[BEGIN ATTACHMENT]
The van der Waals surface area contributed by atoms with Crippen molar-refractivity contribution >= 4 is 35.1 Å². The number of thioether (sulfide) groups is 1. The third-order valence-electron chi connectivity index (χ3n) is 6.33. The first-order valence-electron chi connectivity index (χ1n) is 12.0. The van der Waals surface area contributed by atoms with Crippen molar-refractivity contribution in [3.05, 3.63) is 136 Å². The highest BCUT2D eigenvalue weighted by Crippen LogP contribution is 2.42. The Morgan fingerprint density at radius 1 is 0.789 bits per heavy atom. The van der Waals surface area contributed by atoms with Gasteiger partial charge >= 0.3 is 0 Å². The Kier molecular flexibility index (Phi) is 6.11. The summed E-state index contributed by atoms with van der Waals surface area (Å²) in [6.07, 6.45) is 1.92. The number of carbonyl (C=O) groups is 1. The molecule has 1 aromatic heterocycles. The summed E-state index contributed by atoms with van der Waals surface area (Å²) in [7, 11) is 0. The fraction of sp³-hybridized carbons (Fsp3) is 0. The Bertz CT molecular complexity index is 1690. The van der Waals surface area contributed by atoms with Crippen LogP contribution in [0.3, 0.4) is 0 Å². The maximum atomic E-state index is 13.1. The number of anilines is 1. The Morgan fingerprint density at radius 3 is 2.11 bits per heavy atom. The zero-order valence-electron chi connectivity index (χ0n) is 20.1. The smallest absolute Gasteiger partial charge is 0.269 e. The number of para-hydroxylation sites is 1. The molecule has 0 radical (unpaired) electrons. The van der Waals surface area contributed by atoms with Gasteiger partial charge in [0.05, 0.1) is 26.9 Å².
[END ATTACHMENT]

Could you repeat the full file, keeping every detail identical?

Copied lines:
The van der Waals surface area contributed by atoms with Crippen molar-refractivity contribution >= 4 is 35.1 Å². The number of thioether (sulfide) groups is 1. The third-order valence-electron chi connectivity index (χ3n) is 6.33. The first-order valence-electron chi connectivity index (χ1n) is 12.0. The van der Waals surface area contributed by atoms with Crippen molar-refractivity contribution in [3.05, 3.63) is 136 Å². The highest BCUT2D eigenvalue weighted by Crippen LogP contribution is 2.42. The Morgan fingerprint density at radius 1 is 0.789 bits per heavy atom. The van der Waals surface area contributed by atoms with Gasteiger partial charge >= 0.3 is 0 Å². The Kier molecular flexibility index (Phi) is 6.11. The summed E-state index contributed by atoms with van der Waals surface area (Å²) in [6.07, 6.45) is 1.92. The number of carbonyl (C=O) groups is 1. The molecule has 1 aromatic heterocycles. The summed E-state index contributed by atoms with van der Waals surface area (Å²) in [7, 11) is 0. The fraction of sp³-hybridized carbons (Fsp3) is 0. The Bertz CT molecular complexity index is 1690. The van der Waals surface area contributed by atoms with Crippen LogP contribution in [0.3, 0.4) is 0 Å². The maximum atomic E-state index is 13.1. The number of anilines is 1. The Morgan fingerprint density at radius 3 is 2.11 bits per heavy atom. The zero-order valence-electron chi connectivity index (χ0n) is 20.1. The smallest absolute Gasteiger partial charge is 0.269 e. The number of para-hydroxylation sites is 1. The molecule has 0 radical (unpaired) electrons. The van der Waals surface area contributed by atoms with Gasteiger partial charge in [0.05, 0.1) is 26.9 Å².